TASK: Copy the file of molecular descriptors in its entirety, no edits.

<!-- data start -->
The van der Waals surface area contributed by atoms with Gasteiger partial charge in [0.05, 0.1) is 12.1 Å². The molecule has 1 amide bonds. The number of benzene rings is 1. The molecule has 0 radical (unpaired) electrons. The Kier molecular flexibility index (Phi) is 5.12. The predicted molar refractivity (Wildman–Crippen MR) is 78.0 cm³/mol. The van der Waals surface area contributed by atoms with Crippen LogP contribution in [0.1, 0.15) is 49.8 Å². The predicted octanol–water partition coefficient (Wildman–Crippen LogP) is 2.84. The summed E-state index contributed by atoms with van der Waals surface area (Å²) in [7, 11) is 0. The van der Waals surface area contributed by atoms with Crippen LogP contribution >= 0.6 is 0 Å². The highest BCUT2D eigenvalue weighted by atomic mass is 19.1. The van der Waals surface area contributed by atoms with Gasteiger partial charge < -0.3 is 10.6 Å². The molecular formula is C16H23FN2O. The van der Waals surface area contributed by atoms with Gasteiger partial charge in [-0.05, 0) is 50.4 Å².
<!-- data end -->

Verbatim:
The van der Waals surface area contributed by atoms with Gasteiger partial charge in [0.05, 0.1) is 12.1 Å². The molecule has 1 amide bonds. The number of benzene rings is 1. The molecule has 0 radical (unpaired) electrons. The Kier molecular flexibility index (Phi) is 5.12. The predicted molar refractivity (Wildman–Crippen MR) is 78.0 cm³/mol. The van der Waals surface area contributed by atoms with Crippen LogP contribution in [0.1, 0.15) is 49.8 Å². The predicted octanol–water partition coefficient (Wildman–Crippen LogP) is 2.84. The summed E-state index contributed by atoms with van der Waals surface area (Å²) in [7, 11) is 0. The van der Waals surface area contributed by atoms with Crippen LogP contribution >= 0.6 is 0 Å². The highest BCUT2D eigenvalue weighted by atomic mass is 19.1. The van der Waals surface area contributed by atoms with Gasteiger partial charge < -0.3 is 10.6 Å². The molecular formula is C16H23FN2O. The van der Waals surface area contributed by atoms with Gasteiger partial charge in [-0.05, 0) is 50.4 Å².